• http://www.CiteULike.org
    • http://www.connotea.org (Nature)
    • Associate metadata with Bookmarks specified by URL’s, DOI’s (Digital Object Identifiers)
    • Users add comments and keywords (called tags )
    • Users are linked together into groups (communities)
    • Information such as title and authors extracted automatically from some sites (PubMed, ACM, IEEE, Wiley etc.)
    • Bibtex like additional information in CiteULike
    • This is perhaps de facto Semantic Web – remarkable for its simplicity
    • We built Mashup linking to del.icio.us, CiteULike, Connotea allowing exchange of tags between sites and between local repositories
    • Repositories (MyResearch) also link to local sources ( PubsOnline ) and Google Scholar and Microsoft Academic Live
  • 31. del.icio.us Tags del.icio.us Tags Download to Local System
  • 32. General Document Semantic Analysis
    • Citeseer and Google Scholar scour the Internet and analyze documents for incidental metadata
      • Title , author and institution of documents
      • Citations with their own metadata allowing one to match to other documents
    • These capabilities are sure to become more powerful and to be extended
      • Give “ Citation Index ” in real time
      • Tell you all authors of all papers that cite a paper that cites you etc. (Note it’s a small world so don’t go too far in link analysis)
      • Tell you all citations of all papers in a workshop
      • Helps journal editor by suggesting referees based on document analysis or by doing a “plagiarism” analysis by scoring comparison with other Internet documents
  • 33. Domain Specific Semantic Document Analysis
    • It is natural to develop core document Services such as those used in Citeseer/Google Scholar but applied to “your” documents of interest that may not have been processed yet
      • As just submitted to a conference perhaps
    • These tools can help form useful lists such as authors of all cited or submitted papers to a journal
    • OSCAR3 (from Peter Murray-Rust’s group at Cambridge) augments the application independent “core” metadata (Title, authors, institutions, Citations) with a list of all chemical terms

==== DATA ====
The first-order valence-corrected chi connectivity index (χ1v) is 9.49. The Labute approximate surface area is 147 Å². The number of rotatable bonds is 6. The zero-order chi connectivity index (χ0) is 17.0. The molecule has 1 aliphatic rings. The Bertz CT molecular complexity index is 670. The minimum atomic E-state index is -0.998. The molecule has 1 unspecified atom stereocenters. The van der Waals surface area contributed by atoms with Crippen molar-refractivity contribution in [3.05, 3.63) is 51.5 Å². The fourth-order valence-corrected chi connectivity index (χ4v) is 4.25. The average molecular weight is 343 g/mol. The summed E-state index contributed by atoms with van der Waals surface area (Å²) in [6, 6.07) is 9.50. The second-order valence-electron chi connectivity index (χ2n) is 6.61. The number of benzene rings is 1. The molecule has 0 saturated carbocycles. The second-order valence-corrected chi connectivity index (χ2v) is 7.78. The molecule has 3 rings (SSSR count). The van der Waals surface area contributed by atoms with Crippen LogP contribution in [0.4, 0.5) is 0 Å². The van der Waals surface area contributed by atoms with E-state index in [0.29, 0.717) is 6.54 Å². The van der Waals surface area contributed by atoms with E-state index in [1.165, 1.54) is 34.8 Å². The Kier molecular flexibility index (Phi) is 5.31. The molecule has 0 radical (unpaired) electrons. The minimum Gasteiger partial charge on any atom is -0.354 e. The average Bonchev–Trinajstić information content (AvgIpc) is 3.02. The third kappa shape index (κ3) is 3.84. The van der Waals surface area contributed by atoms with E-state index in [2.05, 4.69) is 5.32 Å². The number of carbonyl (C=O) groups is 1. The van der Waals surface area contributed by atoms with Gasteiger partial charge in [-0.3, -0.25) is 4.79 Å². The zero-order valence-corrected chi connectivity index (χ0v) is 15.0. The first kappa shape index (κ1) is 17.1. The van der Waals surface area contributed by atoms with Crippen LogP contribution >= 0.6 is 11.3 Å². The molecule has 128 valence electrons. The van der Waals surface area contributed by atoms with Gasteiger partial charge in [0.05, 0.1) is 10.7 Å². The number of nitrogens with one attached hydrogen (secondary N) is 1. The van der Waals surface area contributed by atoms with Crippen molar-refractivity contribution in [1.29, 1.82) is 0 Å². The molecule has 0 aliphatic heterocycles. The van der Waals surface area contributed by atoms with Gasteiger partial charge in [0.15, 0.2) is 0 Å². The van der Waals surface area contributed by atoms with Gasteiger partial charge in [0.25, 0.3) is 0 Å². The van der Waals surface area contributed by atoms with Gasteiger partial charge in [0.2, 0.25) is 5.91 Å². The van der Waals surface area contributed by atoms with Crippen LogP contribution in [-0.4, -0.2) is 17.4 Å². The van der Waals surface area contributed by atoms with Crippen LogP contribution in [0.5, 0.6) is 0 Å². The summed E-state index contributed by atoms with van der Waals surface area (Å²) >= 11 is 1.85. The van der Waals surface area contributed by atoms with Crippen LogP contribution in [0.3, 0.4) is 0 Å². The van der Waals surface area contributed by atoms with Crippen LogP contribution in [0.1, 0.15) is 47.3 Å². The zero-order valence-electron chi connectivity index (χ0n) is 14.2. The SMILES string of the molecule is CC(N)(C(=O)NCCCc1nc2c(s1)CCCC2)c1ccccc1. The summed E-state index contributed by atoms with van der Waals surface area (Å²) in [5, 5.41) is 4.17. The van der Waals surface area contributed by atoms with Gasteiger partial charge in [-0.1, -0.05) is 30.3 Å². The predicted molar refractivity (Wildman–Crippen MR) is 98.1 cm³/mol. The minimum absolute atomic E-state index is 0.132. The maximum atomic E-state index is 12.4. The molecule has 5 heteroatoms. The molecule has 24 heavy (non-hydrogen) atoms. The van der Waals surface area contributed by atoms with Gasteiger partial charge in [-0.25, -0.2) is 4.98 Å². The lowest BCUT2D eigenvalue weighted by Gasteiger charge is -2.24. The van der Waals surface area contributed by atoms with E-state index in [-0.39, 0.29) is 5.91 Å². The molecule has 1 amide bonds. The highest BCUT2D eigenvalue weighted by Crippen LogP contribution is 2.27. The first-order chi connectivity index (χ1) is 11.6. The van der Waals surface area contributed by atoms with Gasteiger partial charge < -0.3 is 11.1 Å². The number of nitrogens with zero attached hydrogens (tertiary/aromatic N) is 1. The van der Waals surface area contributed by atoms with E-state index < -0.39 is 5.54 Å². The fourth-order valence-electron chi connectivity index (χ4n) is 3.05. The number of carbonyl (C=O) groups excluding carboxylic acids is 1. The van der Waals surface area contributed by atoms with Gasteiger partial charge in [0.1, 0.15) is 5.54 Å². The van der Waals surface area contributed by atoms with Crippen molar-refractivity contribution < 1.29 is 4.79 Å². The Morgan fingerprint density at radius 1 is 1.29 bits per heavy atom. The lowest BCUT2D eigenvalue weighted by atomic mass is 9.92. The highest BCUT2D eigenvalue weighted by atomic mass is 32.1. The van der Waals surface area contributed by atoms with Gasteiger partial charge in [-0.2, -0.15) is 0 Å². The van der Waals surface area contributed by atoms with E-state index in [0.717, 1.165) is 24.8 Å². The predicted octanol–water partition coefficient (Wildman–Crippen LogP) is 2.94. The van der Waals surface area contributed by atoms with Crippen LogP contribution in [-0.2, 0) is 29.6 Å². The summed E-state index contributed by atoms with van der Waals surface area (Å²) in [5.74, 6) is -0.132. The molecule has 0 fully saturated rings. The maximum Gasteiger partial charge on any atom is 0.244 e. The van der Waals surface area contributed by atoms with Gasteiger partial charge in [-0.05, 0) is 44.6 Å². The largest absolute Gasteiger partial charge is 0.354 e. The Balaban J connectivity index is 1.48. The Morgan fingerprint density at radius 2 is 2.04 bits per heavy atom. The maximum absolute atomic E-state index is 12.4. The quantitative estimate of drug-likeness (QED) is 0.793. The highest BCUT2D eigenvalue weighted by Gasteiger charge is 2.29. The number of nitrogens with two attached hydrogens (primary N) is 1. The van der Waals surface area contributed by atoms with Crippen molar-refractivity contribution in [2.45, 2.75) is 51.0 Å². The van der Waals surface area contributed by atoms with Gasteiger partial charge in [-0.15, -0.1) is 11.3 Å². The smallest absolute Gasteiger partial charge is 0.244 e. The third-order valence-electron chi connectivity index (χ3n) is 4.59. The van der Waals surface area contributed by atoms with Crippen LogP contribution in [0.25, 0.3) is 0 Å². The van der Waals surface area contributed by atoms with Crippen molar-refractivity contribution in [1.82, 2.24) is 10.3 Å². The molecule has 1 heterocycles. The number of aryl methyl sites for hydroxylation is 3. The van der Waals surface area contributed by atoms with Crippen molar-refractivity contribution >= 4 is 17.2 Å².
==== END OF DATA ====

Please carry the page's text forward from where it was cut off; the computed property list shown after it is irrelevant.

• This tool is a Service that can be applied to “your” document or to a set of documents harvested in some fashion
      • Luis Rocha has developed related ideas for Biology
      • Other fields have natural application specific metadata and OSCAR like tools can be developed for them
    • This is another Semantic Scholar Grid Tool
  • 34. OSCAR3 Chemistry Document analysis
    • It detects “magic” chemical strings in text and then
      • Stores them as metadata associated with document
    • Queries ChemInformatics repositories to tell you lots of information about identified compounds
    • Tells you which other documents have this compound
  • 35. Initial Results from OSCAR on PubMed
    • We have a small sample ( 100 ) of full text Chemistry papers selected at random from 15 years of PubMed with over 5 million abstracts
      • OSCAR3 generates 4.17 compound names per abstract
      • and 36.7 compound names per full text
      • 555,007 PubMed abstracts of 2005 – 2006 (part) used for Abstracts (on Big Red)
    • Illustrates how much knowledge journal publishers are hiding from us
  • 36. CICC Chemical Informatics Cyberinfrastructure Collaboratory PubMed Database OSCAR Text Analysis POV-Ray Parallel Rendering Initial 3D Structure Calculation Toxicity Filtering Cluster Grouping Docking Molecular Mechanics Calculations Quantum Mechanics Calculations IU’s Varuna Database NIH PubChem Database NIH PubChem Database Product databases are wrapped with Web service interfaces and are suitable for inclusion in Taverna workflows. PubChem Database MOAD Database Integrating document (OSCAR) and conventional services on the IU Big Red Supercomputer